How Social Media Changed Fashion In 2015
What's the first thing you do when you wake up in the morning? If the answer is check Instagram, Facebook or Twitter, you're not alone. That connection has become a primal instinct for many of us.
So it's no surprise that accounts with millions of followers wield great power, and the pressure to amass a large, engaged audience has become increasingly paramount. This type of social currency—albeit hard to quantify—is an irrefutable pillar of modern popularity.
For the fashion community, and more specifically the industry's inner circle, social media has proven an indispensable tool, catapulting newbies to household-name status. It's been a big year for models: Gigi Hadid and Kendall Jenner perfectly demonstrate the correlation between online notoriety and professional success.
Kendall and Gigi at the Victoria's Secret Fashion Show. @gigihadid
It seems these two in particular have followed the example set by Cara Delevingne, who paved the way for the millennial model set in harnessing the power of the Web. Through Instagram and Twitter (where she sits at 24.1 million and 4.4 million followers, respectively), Cara was able to create and control her persona—one that sets her apart from the pack—and she rose quickly to big-time fame in the fashion world and beyond. She's vocal about how social media plays a role in her success: “I wouldn’t have done as well if I hadn't had that. Not at all. In the '90s, I wouldn't have been a supermodel,” she told The Wall Street Journal earlier this year.
Kendall and Cara face off. @caradelevingne
And while that may be true, it doesn't threaten her celebrity—rather, it shows a change in the landscape and a demand to remain strategic and nimble in a notoriously difficult industry, something Kendall and Gigi have embraced. The two continue to amass legions of loyal fans—on Instagram alone, Kendall boasts 44 million followers and Gigi has 10.2 million.
Steadily increasing numbers have no doubt had a hand in landing them huge gigs with major companies including Victoria's Secret (both), Estée Lauder (Kendall) and Versace (Gigi), as their ability to permeate the online masses adds serious value (read: exposure) for the brands. Just last week, Tommy Hilfiger announced a collaboration with Gigi and was transparent in connecting the dots: "We’re creating a line called Gigi by Tommy Hilfiger, using her style, her sense, her social media presence as the top supermodel in the world today.”
Whereas in the past models were notoriously elusive (think the nearly always silent Kate Moss), these girls make a case for the opposite, living their lives in front of millions and continuing their rapid ascent because of it. The next generation is already emerging—platinum-haired model siblings Lucky Blue Smith and Pyper America Smith (1.7 million and 560k followers on Instagram) have burst onto the scene from relative obscurity thanks to social media.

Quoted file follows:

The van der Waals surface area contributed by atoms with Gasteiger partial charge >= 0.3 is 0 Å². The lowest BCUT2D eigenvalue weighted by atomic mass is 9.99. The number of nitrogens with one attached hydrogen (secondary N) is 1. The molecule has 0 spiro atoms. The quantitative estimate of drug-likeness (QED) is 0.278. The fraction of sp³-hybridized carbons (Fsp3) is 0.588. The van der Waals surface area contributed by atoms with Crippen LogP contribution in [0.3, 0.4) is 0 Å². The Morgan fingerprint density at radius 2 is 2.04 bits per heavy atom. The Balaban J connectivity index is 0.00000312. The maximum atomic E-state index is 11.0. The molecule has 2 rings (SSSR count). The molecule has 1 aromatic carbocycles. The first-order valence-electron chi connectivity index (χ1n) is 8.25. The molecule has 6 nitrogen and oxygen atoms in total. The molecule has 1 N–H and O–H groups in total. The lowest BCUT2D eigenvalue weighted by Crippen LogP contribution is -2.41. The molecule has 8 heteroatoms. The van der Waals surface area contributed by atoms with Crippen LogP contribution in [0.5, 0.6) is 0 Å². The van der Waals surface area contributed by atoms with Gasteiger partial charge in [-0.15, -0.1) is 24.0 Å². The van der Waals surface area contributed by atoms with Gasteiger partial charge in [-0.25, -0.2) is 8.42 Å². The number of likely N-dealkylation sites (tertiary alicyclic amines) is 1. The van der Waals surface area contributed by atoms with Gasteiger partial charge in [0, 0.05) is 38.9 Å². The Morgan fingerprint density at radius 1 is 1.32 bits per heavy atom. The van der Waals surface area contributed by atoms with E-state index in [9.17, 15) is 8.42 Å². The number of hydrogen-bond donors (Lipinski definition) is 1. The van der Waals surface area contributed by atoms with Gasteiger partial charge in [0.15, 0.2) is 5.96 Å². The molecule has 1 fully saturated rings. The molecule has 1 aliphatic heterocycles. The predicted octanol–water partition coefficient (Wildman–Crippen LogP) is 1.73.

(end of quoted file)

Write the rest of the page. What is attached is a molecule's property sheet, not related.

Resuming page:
And it's not just models who've seen great change—designers and editors have taken aspects of their business from offline to online, oftentimes turning themselves into full-fledged fashion personalities in the process.
Olivier Rousteing with his #BalmainArmy posse of models. Getty Images
Take Balmain creative director and designer Olivier Rousteing, for example—just a few years ago someone in his position might have been unrecognizable outside the fashion industry. He’s now a household name, building an influential #BalmainArmy along the way. There's Eva Chen, the former Lucky editor-in-chief who left the print world altogether for a role as the head of partnerships at Instagram. And luxury brands are using social platforms to debut their collections—Misha Nonoo opted out of a traditional runway show and introduced her Spring 2016 line on Instagram, a first for the fashion community. Burberry followed a similar model on Snapchat, revealing its spring campaign on the platform this past October.
And on the topic of Snapchat, the app has emerged as this year's breakout star. A series of events—namely the rise of the "finstagram" and Essena O'Neill's viral testimonial about quitting social media—has indicated a shift to more real, raw content as audiences are becoming wise to the smoke and mirrors of overly curated, filter-heavy platforms like Instagram. Snapchat's lo-fi, gritty approach feels like a refreshing way to consume content.
While there are certainly exceptions to the rule (the social-media-averse Olsens, for one), innovating through social media continues to play a vital role in success among the fashion community. The tide shifted in 2015, and the ripple effect into 2016 is activity we'll definitely be following (and liking).